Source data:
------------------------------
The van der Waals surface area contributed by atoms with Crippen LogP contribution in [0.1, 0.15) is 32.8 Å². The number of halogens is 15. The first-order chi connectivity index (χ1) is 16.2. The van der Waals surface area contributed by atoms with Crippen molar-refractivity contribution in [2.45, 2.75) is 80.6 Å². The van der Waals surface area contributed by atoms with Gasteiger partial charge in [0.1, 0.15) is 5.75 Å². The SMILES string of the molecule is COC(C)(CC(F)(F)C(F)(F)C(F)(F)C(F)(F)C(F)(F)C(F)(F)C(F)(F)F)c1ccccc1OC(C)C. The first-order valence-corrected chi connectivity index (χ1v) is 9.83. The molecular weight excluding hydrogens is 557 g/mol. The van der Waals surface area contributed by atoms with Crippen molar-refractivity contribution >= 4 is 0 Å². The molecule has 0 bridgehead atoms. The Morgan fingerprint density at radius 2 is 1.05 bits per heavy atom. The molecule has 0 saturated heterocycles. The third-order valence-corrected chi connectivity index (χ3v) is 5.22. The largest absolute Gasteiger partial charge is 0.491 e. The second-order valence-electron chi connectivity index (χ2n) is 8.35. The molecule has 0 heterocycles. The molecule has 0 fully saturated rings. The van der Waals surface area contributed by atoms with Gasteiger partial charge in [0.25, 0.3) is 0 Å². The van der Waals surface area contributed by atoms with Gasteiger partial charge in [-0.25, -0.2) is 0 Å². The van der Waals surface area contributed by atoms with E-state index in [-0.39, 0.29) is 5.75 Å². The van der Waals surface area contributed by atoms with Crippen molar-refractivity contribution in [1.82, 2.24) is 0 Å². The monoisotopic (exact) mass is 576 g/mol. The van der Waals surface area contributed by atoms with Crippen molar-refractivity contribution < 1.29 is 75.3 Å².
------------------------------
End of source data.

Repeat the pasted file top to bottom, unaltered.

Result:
The van der Waals surface area contributed by atoms with Crippen LogP contribution in [0.1, 0.15) is 32.8 Å². The number of halogens is 15. The first-order chi connectivity index (χ1) is 16.2. The van der Waals surface area contributed by atoms with Crippen molar-refractivity contribution in [2.45, 2.75) is 80.6 Å². The van der Waals surface area contributed by atoms with Gasteiger partial charge in [0.1, 0.15) is 5.75 Å². The SMILES string of the molecule is COC(C)(CC(F)(F)C(F)(F)C(F)(F)C(F)(F)C(F)(F)C(F)(F)C(F)(F)F)c1ccccc1OC(C)C. The first-order valence-corrected chi connectivity index (χ1v) is 9.83. The molecular weight excluding hydrogens is 557 g/mol. The van der Waals surface area contributed by atoms with Crippen molar-refractivity contribution >= 4 is 0 Å². The molecule has 0 bridgehead atoms. The Morgan fingerprint density at radius 2 is 1.05 bits per heavy atom. The molecule has 0 saturated heterocycles. The third-order valence-corrected chi connectivity index (χ3v) is 5.22. The largest absolute Gasteiger partial charge is 0.491 e. The second-order valence-electron chi connectivity index (χ2n) is 8.35. The molecule has 0 heterocycles. The molecule has 0 fully saturated rings. The van der Waals surface area contributed by atoms with Gasteiger partial charge in [0.25, 0.3) is 0 Å². The van der Waals surface area contributed by atoms with Gasteiger partial charge in [-0.25, -0.2) is 0 Å². The van der Waals surface area contributed by atoms with E-state index in [-0.39, 0.29) is 5.75 Å². The van der Waals surface area contributed by atoms with Crippen molar-refractivity contribution in [1.82, 2.24) is 0 Å². The monoisotopic (exact) mass is 576 g/mol. The van der Waals surface area contributed by atoms with Crippen molar-refractivity contribution < 1.29 is 75.3 Å².